Hematoxylin Bodies in Pediatric Bone Marrow Aspirates and their Utility in the Diagnosis of Systemic Lupus Erythematosus

Min Xu, Karen M. Chisholm, Guang Fan, Anne M. Stevens, Joe C. Rutledge

Research output: Contribution to journalArticle

2 Citations (Scopus)

Abstract

In our recent case report, the finding of lupus erythematosus (LE) cells in a bone marrow aspirate led to the diagnosis of systemic lupus erythematosus (SLE) and appropriate treatment, although the patient was not clinically suspected to have SLE. To determine whether LE cells are present in the bone marrow aspirates of SLE patients, but overlooked in routine bone marrow morphology review, bone marrow aspirates from 30 pediatric patients (15 with SLE and 15 with other diagnoses) evaluated by rheumatologists were reviewed. LE cells were found in the bone marrow aspirates of only 1 SLE patient and none in non-SLE patients. However, hematoxylin bodies were identified in 53% (8/15) of SLE patients. Neither hematoxylin bodies nor LE cells were found in the aspirates from patients with other disorders. Three additional pediatric patients identified prospectively were found to have hematoxylin bodies in the bone marrow aspirates. Although the diagnosis was not initially suspected, 2 of the 3 patients were subsequently diagnosed with SLE. All patients with hematoxylin bodies and SLE had antinuclear antibody titers ≥1:640 with a homogeneous staining pattern. In addition, bone marrow aspirates of 9 adult patients were reviewed, and neither LE cells nor hematoxylin bodies were identified. In summary, hematoxylin bodies were present in the bone marrow aspirates of many pediatric SLE patients, while LE cells were rare. The finding of hematoxylin bodies in pediatric bone marrow aspirates is a helpful and specific diagnostic clue that may lead to the diagnosis of SLE when other clinical features are nonspecific.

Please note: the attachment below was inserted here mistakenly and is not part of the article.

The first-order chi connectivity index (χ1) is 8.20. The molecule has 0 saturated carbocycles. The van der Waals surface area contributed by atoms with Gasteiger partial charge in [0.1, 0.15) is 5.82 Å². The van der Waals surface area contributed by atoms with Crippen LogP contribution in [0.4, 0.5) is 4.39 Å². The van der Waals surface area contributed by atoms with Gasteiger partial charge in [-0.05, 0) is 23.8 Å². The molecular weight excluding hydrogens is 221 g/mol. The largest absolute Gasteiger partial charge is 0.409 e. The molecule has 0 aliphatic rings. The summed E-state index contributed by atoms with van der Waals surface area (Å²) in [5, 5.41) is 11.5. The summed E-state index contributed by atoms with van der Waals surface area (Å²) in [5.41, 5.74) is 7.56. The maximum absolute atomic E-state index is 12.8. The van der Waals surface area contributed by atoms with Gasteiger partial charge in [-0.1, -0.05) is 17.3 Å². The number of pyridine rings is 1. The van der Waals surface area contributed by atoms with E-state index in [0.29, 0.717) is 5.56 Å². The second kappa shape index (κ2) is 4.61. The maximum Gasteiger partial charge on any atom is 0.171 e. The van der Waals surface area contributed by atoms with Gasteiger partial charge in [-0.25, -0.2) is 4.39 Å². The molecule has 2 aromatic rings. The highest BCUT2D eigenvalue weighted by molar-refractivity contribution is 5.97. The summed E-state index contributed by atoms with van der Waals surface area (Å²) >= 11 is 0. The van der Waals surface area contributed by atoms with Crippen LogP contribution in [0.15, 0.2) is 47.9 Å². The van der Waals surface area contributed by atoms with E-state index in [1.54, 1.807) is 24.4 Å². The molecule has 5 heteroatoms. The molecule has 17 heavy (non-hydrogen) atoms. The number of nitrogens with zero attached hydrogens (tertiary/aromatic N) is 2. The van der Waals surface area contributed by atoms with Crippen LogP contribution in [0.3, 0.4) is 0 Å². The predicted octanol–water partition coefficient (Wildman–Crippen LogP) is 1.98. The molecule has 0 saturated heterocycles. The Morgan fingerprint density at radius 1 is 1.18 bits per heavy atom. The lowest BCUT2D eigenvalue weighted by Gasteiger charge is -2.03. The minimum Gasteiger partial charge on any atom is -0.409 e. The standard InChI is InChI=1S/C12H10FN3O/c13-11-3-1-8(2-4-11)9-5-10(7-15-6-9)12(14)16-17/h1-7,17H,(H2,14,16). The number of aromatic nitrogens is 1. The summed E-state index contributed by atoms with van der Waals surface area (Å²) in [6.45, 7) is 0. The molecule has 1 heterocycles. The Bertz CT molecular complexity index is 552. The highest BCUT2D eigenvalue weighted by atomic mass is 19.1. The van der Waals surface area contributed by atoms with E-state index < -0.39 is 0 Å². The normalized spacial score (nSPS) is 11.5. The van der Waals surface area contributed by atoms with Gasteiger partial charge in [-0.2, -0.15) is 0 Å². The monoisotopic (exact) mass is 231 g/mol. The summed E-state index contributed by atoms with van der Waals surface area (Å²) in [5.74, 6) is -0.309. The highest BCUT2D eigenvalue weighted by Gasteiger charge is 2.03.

Original languageEnglish (US)
Pages (from-to)300-307
Number of pages8
JournalPediatric and Developmental Pathology
Volume21
Issue number3
DOIs
StatePublished - May 1 2018

Fingerprint

Hematoxylin
Systemic Lupus Erythematosus
Bone Marrow
Pediatrics
Antinuclear Antibodies
Staining and Labeling

Keywords

  • anti-double stranded DNA
  • antinuclear antibodies
  • bone marrow
  • hemotoxylin bodies
  • lupus nephritis
  • systemic lupus erythematosus

ASJC Scopus subject areas

  • Pediatrics, Perinatology, and Child Health
  • Pathology and Forensic Medicine

Cite this

Hematoxylin Bodies in Pediatric Bone Marrow Aspirates and their Utility in the Diagnosis of Systemic Lupus Erythematosus. / Xu, Min; Chisholm, Karen M.; Fan, Guang; Stevens, Anne M.; Rutledge, Joe C.

In: Pediatric and Developmental Pathology, Vol. 21, No. 3, 01.05.2018, p. 300-307.

Research output: Contribution to journalArticle

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abstract = "In our recent case report, the finding of lupus erythematosus (LE) cells in a bone marrow aspirate led to the diagnosis of systemic lupus erythematosus (SLE) and appropriate treatment, although the patient was not clinically suspected to have SLE. To determine whether LE cells are present in the bone marrow aspirates of SLE patients, but overlooked in routine bone marrow morphology review, bone marrow aspirates from 30 pediatric patients (15 with SLE and 15 with other diagnoses) evaluated by rheumatologists were reviewed. LE cells were found in the bone marrow aspirates of only 1 SLE patient and none in non-SLE patients. However, hematoxylin bodies were identified in 53{\%} (8/15) of SLE patients. Neither hematoxylin bodies nor LE cells were found in the aspirates from patients with other disorders. Three additional pediatric patients identified prospectively were found to have hematoxylin bodies in the bone marrow aspirates. Although the diagnosis was not initially suspected, 2 of the 3 patients were subsequently diagnosed with SLE. All patients with hematoxylin bodies and SLE had antinuclear antibody titers ≥1:640 with a homogeneous staining pattern. In addition, bone marrow aspirates of 9 adult patients were reviewed, and neither LE cells nor hematoxylin bodies were identified. In summary, hematoxylin bodies were present in the bone marrow aspirates of many pediatric SLE patients, while LE cells were rare. The finding of hematoxylin bodies in pediatric bone marrow aspirates is a helpful and specific diagnostic clue that may lead to the diagnosis of SLE when other clinical features are nonspecific.",
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